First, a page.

Will 2017 Be NVIDIA Corporation's Worst Year Yet?

By Andrew Tonner Markets Fool.com

Will 2017 be NVIDIA's (NASDAQ: NVDA) worst year yet? I strongly doubt it.

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In case you missed it, the graphics chip specialist's stock soared in 2016 to the tune of a 223% gain on the year. Unlike other top performers last year, though, whose triple-digit gains mostly served as a recovery after a dismal 2015, NVIDIA's stock has been fueled by its place at the heart of large tech growth markets like self-driving cars and artificial intelligence software.

Let's look at NVIDIA through two important lenses -- financial performance and valuation -- to get a sense of what, if anything, could derail it in 2017.

NVIDIA's growth expectation in 2017

With the long-term outlook for its business largely favorable, an unforeseen hiccup in its quarter-to-quarter execution strikes me as one of the few plausible events that could spook investors. As such, anyone interested in owning NVIDIA stock needs to understand what kind of growth analysts expect from the company in 2017. Here's a quick snapshot of Wall Street's average expectations for NVIDIA's revenue and earnings-per-share growth for this year.

Metric Fiscal Year 2017 Fiscal Year 2018 Estimates Estimated % Change
Revenue $6.91 billion $8.03 billion 16.2%
EPS $2.57 $2.78 8.1%

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Data source: Yahoo! Finance.

As a point of reference, NVIDIA's fiscal year reporting schedule runs an entire year ahead of the current calendar year. That being said, it seems Wall Street expectations for NVIDIA's performance this year are relatively muted, especially in light of the company's clear earnings momentum.

Earlier this month, NVIDIA reported its Q4 and full fiscal year 2017 earnings, which revealed a business expanding far faster than the above current-year estimates would suggest. Turning to the numbers, its full-year top line grew 38% year over year and sales growth accelerated in the fourth quarter, increasing 55% in the final three months of the year. More impressive still, its full-year GAAP net income rose 171%. Like revenue, its Q4 GAAP profit growth surpassed its full-year levels, jumping an astounding 216%.

The company has beaten analysts' estimates in at least the last four quarters. And given the clear tailwinds that are fueling its growth and the company has recently grown much faster than its current estimates, there's a pretty clear-cut argument to be made that analysts are underestimating NVIDIA's growth potential in the year ahead

. So, as to whether it will be able to meet or exceed this year's consensus estimates, NVIDIA seems to be well positioned to achieve this important aim.

Image source: NVIDIA.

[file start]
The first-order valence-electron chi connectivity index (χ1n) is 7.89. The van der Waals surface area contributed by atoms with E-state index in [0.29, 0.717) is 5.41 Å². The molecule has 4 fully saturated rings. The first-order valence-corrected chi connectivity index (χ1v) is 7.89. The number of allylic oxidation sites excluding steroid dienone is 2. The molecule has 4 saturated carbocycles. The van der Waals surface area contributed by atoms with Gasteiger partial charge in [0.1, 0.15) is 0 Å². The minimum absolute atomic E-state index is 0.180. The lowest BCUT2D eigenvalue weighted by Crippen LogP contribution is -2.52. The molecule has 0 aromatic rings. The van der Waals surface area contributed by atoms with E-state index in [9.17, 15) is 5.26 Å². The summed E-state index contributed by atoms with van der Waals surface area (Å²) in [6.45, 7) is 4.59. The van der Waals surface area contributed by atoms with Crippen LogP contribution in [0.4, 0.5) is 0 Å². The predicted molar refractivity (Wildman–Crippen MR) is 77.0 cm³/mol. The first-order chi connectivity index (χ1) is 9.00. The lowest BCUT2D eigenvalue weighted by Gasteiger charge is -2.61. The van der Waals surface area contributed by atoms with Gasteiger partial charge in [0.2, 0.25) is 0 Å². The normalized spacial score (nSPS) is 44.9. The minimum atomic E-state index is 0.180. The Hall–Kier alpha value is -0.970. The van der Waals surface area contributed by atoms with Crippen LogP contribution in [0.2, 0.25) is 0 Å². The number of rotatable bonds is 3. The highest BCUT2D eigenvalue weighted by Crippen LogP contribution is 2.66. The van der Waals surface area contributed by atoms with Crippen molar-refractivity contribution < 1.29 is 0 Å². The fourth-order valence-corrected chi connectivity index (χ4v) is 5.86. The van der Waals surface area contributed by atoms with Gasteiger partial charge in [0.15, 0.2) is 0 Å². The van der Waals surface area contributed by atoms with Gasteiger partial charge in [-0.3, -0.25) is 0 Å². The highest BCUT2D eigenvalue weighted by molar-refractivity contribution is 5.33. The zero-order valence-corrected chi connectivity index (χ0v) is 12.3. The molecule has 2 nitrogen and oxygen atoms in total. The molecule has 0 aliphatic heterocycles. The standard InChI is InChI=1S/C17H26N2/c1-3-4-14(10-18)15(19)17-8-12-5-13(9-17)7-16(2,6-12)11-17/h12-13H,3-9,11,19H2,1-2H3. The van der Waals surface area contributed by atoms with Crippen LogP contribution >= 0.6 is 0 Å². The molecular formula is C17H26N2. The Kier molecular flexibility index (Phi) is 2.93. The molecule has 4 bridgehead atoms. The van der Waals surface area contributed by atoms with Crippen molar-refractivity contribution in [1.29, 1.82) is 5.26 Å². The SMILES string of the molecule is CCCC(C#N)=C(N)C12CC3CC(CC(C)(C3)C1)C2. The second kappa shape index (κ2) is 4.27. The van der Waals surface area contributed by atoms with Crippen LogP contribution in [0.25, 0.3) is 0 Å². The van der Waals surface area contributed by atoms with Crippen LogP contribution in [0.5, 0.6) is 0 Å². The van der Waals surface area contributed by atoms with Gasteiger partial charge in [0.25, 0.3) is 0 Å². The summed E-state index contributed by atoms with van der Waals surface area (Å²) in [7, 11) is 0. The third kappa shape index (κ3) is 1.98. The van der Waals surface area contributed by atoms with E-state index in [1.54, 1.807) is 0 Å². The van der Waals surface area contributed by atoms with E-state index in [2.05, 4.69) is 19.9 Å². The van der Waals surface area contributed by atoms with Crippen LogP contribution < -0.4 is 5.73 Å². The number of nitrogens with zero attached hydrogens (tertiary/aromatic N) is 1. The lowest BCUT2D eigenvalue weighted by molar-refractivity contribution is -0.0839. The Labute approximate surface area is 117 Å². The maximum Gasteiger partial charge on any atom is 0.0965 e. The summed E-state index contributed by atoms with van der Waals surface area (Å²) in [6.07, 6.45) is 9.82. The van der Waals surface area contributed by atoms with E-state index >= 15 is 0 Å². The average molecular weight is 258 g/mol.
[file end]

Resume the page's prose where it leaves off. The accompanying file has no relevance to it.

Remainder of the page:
NVIDIA's valuation

As a result of its multiple long-term tailwinds, NVIDIA shares currently trade at a loftyvaluation. For context, here's a sampling of some of the most commonly used valuation metrics for NVIDIA.

P/E Forward P/E EV/EBITDA
NVIDIA 41.7 32.5 25.9

P/E = price-to-earnings ratio. EV = enterprise value. EBITDA = earnings before interest, taxes, depreciation, and amortization. Data source: Yahoo! Finance.

So what does this tell us? I recently wrote aboutthe implications of NVIDIA's sky-high stock price, so I won't delve into the matter further here. The point is that NVIDIA's shares remain priced for perfection, so an unforeseen operational mishap of some kind could, in theory, convince investors that it might not be able to live up to its lofty valuation. We even saw some of that behavior manifest itself in the wake of its recent earnings release.

As you saw above, NVIDIA smashed its own records in its recently concluded fiscal year, displaying impressive business momentum in the process. Yet, NVIDIA stock actually fell 2.3% during trading on the day after it reported its record-setting earnings. This certainly implies NVIDIA's operational margin for error is quite limited, a risk anyone considering purchasing shares near its all-time highs should understand.

Looking beyond its stock price specifically, the general outlook for the company remains undeniably bright. NVIDIA's leading suite of graphics chips caters to long-term growth markets including artificial intelligence software, self-driving cars, competitive PC gaming, and more. This favorable positioning will undoubtedly allow the company to continue to grow for years to come. So while it's certainly an interesting question to consider, there seems little evidence to suggest that 2017 will somehow become NVIDIA's worst year yet.

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Andrew Tonner has no position in any stocks mentioned. The Motley Fool owns shares of and recommends Nvidia. The Motley Fool has a disclosure policy.